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Thinking in Pictures: My Life with Autism

4.13  ·  Rating details ·  12,321 ratings  ·  935 reviews
Temple Grandin, Ph.D., is a gifted animal scientist who has designed one third of all the livestock-handling facilities in the United States. She also lectures widely on autism—because Temple Grandin is autistic, a woman who thinks, feels, and experiences the world in ways that are incomprehensible to the rest of us.

In this unprecedented book, Grandin delivers a report fr
...more
Paperback, Expanded Edition, 240 pages
Published January 10th 2006 by Vintage (first published 1995)
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Phoenix Blackdove Yes. I found it helpful both for the way Temple describes her personal ways of seeing the world, and for the references she lists. There's something…moreYes. I found it helpful both for the way Temple describes her personal ways of seeing the world, and for the references she lists. There's something both revelatory and slightly creepy about reading, for the first time, an account by another person that so closely mirrors aspects of my life and thinking processes.(less)

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4.13  · 
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 ·  12,321 ratings  ·  935 reviews


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Megan
Oh, I love Temple Grandin. I didn't expect that I was going to. See, there's this boy - I'll call him Blake - who comes into the library with his mom every Wednesday. He gets some movies, and his mom gets the baby sign language DVDs, and he always gets a couple of science books. He waits patiently at the desk, and he's this picture of quivery anticipation when I walk up to help him, because he knows what he has to do. And he grins and he waves, awkwardly, a sort of half-wave, practiced over and ...more
Gary
Dec 08, 2017 rated it it was amazing
An interesting autobiography of an autistic women who has achieved much in her career as a brilliant scientist in animal husbandry, who has designed machinery to make the slaughter of cattle, less terrifying and painful to the animals.
She provides insights into autism, but tends to generalize, describing some of her own experiences and conditions, as being general to all autistic, where they are not always so-not all of her generalizations are correct , and the limitation in relationships she as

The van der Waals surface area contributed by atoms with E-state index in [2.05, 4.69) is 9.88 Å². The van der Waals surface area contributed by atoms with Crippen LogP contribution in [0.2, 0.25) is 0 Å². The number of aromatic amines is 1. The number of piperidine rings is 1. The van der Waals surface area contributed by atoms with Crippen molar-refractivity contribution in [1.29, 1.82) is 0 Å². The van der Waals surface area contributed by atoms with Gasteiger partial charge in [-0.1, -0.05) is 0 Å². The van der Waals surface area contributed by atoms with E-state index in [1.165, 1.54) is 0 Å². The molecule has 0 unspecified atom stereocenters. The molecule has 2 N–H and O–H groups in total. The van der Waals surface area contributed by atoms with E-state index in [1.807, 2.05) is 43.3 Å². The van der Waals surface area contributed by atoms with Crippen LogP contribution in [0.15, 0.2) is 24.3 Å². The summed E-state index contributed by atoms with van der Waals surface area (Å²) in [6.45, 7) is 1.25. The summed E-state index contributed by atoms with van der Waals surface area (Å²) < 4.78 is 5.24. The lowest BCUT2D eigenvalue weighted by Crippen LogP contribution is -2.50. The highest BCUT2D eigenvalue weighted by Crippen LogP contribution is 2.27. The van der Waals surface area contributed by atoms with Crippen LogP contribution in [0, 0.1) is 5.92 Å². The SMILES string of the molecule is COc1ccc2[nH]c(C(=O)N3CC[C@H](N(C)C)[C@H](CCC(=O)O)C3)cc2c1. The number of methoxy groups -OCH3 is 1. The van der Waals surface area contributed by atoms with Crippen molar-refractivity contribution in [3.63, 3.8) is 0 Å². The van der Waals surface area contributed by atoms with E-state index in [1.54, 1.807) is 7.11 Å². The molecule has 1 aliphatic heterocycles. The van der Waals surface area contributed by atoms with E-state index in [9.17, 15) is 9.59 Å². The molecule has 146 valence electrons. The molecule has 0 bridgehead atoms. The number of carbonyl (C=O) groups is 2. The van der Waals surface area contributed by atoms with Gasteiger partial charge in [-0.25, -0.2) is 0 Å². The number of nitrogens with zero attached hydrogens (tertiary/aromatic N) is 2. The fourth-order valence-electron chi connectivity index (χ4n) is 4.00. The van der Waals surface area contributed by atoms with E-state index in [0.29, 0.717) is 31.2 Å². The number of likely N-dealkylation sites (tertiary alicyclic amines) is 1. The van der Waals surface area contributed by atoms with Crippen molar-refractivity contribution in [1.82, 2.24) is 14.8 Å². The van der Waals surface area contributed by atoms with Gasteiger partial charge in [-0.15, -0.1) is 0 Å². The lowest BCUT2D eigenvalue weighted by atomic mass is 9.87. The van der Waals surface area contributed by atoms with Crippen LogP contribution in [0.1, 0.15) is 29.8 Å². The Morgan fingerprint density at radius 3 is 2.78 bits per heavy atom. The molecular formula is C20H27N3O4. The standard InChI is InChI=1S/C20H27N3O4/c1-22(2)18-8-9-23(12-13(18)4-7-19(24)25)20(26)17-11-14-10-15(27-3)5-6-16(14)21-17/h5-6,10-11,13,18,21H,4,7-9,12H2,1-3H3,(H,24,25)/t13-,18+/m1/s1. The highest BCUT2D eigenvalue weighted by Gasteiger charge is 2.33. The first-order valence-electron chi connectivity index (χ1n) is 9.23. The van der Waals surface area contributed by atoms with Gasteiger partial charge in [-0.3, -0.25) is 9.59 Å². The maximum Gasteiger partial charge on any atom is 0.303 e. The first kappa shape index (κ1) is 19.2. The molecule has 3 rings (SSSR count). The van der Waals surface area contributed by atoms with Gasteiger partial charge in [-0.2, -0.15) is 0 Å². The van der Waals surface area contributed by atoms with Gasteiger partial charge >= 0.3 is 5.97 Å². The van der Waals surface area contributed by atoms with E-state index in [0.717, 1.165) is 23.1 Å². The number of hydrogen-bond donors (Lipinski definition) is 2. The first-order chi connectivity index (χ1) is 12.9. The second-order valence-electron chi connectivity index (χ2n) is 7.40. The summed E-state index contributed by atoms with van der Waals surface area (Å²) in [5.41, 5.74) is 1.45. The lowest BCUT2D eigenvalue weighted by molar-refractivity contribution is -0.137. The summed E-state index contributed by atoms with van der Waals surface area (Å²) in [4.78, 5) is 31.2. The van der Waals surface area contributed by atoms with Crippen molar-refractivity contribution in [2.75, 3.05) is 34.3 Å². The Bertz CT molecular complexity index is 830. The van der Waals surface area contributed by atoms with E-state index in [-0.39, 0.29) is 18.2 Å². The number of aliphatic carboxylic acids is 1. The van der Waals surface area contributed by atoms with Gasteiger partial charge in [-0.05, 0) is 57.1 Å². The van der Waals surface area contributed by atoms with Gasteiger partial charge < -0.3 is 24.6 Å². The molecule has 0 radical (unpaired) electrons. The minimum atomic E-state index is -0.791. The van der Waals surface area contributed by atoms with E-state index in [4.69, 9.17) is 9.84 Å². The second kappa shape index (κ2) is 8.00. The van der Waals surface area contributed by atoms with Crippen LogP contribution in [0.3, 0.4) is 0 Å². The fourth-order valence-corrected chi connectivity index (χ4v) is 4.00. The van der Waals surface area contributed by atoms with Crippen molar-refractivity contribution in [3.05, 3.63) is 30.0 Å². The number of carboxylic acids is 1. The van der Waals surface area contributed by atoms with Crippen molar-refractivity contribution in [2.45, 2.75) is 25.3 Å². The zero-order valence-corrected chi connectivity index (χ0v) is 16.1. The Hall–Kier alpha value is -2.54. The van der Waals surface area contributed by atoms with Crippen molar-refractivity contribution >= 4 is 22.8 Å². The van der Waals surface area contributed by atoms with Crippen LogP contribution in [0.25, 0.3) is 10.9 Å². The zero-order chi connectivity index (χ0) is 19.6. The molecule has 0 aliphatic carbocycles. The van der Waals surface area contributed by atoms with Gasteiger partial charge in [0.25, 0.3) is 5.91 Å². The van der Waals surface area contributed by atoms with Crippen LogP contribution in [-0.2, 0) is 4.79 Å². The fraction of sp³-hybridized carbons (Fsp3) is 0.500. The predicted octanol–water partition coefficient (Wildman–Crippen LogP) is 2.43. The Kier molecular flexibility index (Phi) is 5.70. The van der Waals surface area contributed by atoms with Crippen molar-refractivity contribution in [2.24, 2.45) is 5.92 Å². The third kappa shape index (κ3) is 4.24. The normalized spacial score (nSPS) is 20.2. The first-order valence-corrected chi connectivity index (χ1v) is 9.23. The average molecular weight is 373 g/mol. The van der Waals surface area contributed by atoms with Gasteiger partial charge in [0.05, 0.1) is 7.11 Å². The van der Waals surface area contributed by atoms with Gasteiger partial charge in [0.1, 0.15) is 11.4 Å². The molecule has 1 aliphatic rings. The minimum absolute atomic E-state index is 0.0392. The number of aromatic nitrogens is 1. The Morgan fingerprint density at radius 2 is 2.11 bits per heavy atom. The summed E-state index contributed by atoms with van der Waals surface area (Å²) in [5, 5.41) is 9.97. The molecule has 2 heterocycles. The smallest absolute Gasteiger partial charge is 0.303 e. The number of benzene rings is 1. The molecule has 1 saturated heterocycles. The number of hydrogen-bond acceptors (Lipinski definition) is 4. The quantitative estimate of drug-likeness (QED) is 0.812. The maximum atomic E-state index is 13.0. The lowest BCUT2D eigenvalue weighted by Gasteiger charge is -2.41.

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Marcy prager
Mar 21, 2009 rated it it was amazing
Temple Grandin made it very clear how autism affected her as a child and as an adult. She was lucky to have her mom's, her aunt's, and teachers' help to help Temple through the hard times. Being a visual learner, Temple has a memory which retains visual pictures in her head like a CD. She has a video library in her head with all of her memories. She uses these videos to create livestock design projects and humane facilities for cattle.

Temple has always identified with animals, in their thinking
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Madelyn Clare
Feb 17, 2010 rated it it was amazing  ·  review of another edition
Saw her on C-Span in an hour and a half long sit down w/Steve. It's still up. Moved me to tears, am dyslexic, and loved her characterization of our difficulties. She's a treasure. Too many of my friends have born children who are somewhere on the spectrum. I've been promoting her, and gifting her books to them, in hopes that they'll hear her central message, which is:
people on the spectrum only ever get better.
Homeschoolmama
Oct 10, 2008 rated it did not like it
I give this book one star. I know most people will probably disagree strongly with me, but I found this to be a difficult and tedious read. While I admire Temple for her talent, ingenuity, courage and determination in pursuing her education and career goals, I find her writing to be all over the place, rambling, difficult to follow and limited- in that she makes sweeping generalizations about autistic people, based on her own personal experience of course. What she fails to realize is that not a ...more
Lisa
May 15, 2008 rated it really liked it
Recommends it for: People working in Human Services
The tragedy of this book is that even as Temple Grandin's crusade to help slaughter farm animals humanely led to many changes, I tend to doubt these changes are still in effect. Particularly management imparting a sense of care and concern for the animals. I live near a plant she designed. This plant, until a year ago, was staffed by many illegal immigrants. Many of the current staff are Monolinguals (non-English). And some from cultures that do not revere (and in fact mutilate)female human bein ...more
Stephen
Aug 15, 2012 rated it really liked it
I have to admit, I didn't read this book because I particularly wanted to. As a parent of an autistic child, many well-meaning people will ask, "Do you know about Temple Grandin?" I initially picked up the book just so I could say that I was familiar with her, and had read some of her work. I didn't expect to actually enjoy the book as much as I did. Dr. Grandin writes in a very straight forward, no nonsense fashion that I really found easy to follow. She does a fantastic job of explaining how h ...more
Alex
Apr 08, 2016 rated it really liked it  ·  review of another edition
This is a good, not great, book. So why 4-stars and not 3? The subject matter. I have never seen someone better walk through Autism and the way autistic people think and relate it so clearly to the way "normal" folks think.

If you're interested in how people think (which I am) or you simply know someone with Autism, then this book is a must-read. Temple Grandin lays out her book in a series of essays that hit topics like: the different kinds of ways people think, and in-depth look at Visual Thou